Rajasthan Music and Dance
Rajasthan is culturally rich and has extensive
tradition in art and culture, which reflects Indian way life. The
dance, music and art forms have been watchfully cultivated and
patronised by the erstwhile courts. An equally rich and varied folk
culture from villages is both fascinating & mesmerising.
The uncomplicated innocent music and songs depict
day-to-day relationships and chores more often focusl around bring
of water. Rajasthan's cultural tapestry takes in simple folk to
highly cultivated classical music and dance in its own distinct
In the realm of the folkways dance and music rule supreme and one
cannot think of Rajasthan without this important element of its folk
life. A large variety of musical instruments is used in the
It ranges from the soft tinklers to thunderous kettledrums; from
simple, slender flutes to intriguing trumpets; and from the rustic
looking resonators for basic rhythm to elegant and fully developed
bowing or plucking devices.
The sight o the folk musicians of Rajasthan with their musical
instruments,is fascinating ,who besides dressing themselves in
colourful attire, also decorate and embellish their instruments with
beautiful trappings and ornamental coverings. They are a people with
music in their souls.
Their amazingly rich music has an extraordinary
individuality, tradition and exotic flavor, which gives a
distinctive feature and quality to their musical sounds, and a
certain pulse which does not fail to fascinate the listener, staying
like lingering perfume.
They have songs for every occasion with rich emotional content,
almost an endless variety of tunes, quite a few delightful dance
forms, and a large number of musical instruments, all a collective
creation of the folks which is retained by them in its traditional
form and character and passed from one generation to the other.
Each region has its own folk entertainment, the dance styles differ
as do the songs. Interestingly enough, even the musical instruments
Of considerable significance are the devotional songs and the
communities who render these songs. Professional performers like the
Bhaats, Dholis, Mirasis, Nats, Bhopas and Bhands are
omnipresent across the state. They are patronised by the villagers
who participate actively in the shows put up by these travelling
Some of the better known forms of
Ghoomar Dance : This is basically a
community dance for women and performed on. auspicious occasions.
ITis a very simple dance where the ladies move gently, gracefully in
Gair Ghoomar : This is one of the many
dance-forms of the Bhil tribals. Performed during Holi festival,
Gair : Another Holi dance but performed
only by men. This becomes Dandia Gair in Jodhpur and Geendad in
Chari Dance : This is popular in the
Kisherigarh region and involves dancing with a chari, or pot, on
ones head. A lighted lamp is then placed on the pot.
Kachhi Ghodi : This is a dance performed
on dummy horses. Men in elaborate costumes ride the equally well
decorated dummy horses. Holding naked swords, these dancers move
rhythmically to the beating of drums and fifes. A singer narrates
the exploits of the Bavaria bandits of Shekhawati.
Fire Dance : The Jasnathis of Bikaner and
Chum are renowned for their tantric powers and this dance is in
keeping with their lifestyle. A large ground is prepared with live
wood and charcoal where the Jasnathi men and boys jump on to the
fire to the accompaniment of drum beats. The music gradually rises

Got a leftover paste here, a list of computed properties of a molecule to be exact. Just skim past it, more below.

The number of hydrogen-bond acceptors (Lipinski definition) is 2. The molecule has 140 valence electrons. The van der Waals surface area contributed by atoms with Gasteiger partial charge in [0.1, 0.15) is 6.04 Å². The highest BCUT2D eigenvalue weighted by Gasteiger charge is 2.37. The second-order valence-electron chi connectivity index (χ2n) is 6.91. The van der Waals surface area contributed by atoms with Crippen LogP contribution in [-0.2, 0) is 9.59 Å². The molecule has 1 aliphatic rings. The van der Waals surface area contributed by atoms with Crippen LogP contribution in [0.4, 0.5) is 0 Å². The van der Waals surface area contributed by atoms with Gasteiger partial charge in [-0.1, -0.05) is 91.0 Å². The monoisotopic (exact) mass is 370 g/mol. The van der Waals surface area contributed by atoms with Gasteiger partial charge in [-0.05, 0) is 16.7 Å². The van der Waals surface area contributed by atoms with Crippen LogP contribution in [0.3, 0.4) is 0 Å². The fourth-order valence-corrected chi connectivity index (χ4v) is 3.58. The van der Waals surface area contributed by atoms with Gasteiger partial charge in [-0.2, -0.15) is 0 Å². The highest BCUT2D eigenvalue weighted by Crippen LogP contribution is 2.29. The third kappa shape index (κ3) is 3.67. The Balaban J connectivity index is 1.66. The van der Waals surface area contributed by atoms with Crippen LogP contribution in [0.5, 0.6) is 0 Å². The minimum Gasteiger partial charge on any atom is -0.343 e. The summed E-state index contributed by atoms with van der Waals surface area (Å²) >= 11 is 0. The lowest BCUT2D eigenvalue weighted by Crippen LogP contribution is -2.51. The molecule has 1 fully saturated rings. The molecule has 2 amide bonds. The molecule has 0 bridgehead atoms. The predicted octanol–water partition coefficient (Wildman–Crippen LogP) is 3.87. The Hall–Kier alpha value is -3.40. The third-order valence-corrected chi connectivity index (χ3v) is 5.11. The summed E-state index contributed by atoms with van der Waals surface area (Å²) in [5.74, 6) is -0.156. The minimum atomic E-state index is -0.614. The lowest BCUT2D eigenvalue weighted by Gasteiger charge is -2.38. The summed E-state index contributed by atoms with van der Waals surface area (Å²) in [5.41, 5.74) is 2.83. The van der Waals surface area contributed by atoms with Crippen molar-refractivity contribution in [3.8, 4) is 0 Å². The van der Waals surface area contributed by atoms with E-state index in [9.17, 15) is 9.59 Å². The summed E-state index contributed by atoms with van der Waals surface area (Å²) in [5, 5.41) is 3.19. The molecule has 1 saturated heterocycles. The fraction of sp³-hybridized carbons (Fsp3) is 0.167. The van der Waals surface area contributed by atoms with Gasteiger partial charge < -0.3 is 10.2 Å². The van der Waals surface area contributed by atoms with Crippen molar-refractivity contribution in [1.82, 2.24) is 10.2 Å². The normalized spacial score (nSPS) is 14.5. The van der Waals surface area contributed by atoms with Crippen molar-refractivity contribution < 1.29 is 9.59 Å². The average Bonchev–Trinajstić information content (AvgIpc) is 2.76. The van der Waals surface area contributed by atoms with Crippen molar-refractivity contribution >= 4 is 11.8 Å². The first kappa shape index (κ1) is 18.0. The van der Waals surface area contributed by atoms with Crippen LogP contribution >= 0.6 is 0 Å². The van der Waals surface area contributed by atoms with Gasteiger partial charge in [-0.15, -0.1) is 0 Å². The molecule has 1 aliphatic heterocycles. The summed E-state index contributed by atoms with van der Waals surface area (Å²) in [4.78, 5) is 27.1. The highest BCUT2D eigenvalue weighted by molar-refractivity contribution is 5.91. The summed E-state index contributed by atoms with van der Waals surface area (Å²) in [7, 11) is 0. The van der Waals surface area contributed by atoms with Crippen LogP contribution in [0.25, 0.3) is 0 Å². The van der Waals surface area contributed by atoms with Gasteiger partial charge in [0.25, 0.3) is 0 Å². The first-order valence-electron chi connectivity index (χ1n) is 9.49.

in tempo and reaches a crescendo, the dancers seem to be in a trance
like state. Drum Dance: This is a professional dance-form from
Teerah Taali : The Kamad community of
Pokhran and Deedwana perform this dance in honour of theft deity,
Baba Ramdeo. A rather unusual performance where the men play a
four-stringed instrument called a chau-tara and the women sit with
dozens of manjeeras, or cymbals, tied on all over their bodies and
strike them with the ones they hold in their hands. Sometimes, the
women also hold a sword between their teeth or place pots with
lighted lamps on their heads.
Kathputli : Puppet plays based on popular
legends are performed by skilled puppeteers. Displaying his skill in
making the puppets act and dance, the puppeteer is accompanied by a
woman, usually his wife, who plays the dholak, or drum and sings the
Pabuji Ki Phach : A 14th century folk
hero, Pabuji is revered by the Bhopa community. The phad, or scroll,
which is about 10 metres long, highlights the life and heroic deed
of Pabuji. The Bhopas are invited by villagers to perform in their
areas during times of sickness and misfortune. The ballad is sung by
the Bhopa as he plays the Ravan-hattha and he is joined by his wife
who holds a lamp and illuminates the relevant portions at
Maand : Rajasthans most sophisticated
style of folk music and has come a long way from the time it was
only sung in royal courts, in praise of the Rajput rulers.
Professional singers still sing the haunting ballads of Moomal
Mahendra, Dhola-Maru and other legendary lovers and heroes.
List of singers and performers also includes the Mirasis and Jogis
of Mewat, Manganiyars and Langas, Kanjars, Banjaras and Dholies.
Performances like the Kuchamani Khayal, Maach, Tamasha, Rammat,
Nautanki and Raasleela are no less popular. The musical instruments
of Rajasthan are simple but quite unusual. Handcrafted by the
musicians themselves they are rather unique and include instruments
like the Morchang, Naad, Sarangi, Kamayacha, Rawanhattha, Algoza,
Khartal, Poongi, Bankia and Da There are dozens of other instruments
which are exclusive to Rajasthan only.
It is a rather difficult task to list all the different types of
music, dance and entertainment that can be found in Rajasthan. The
range is mindboggling.
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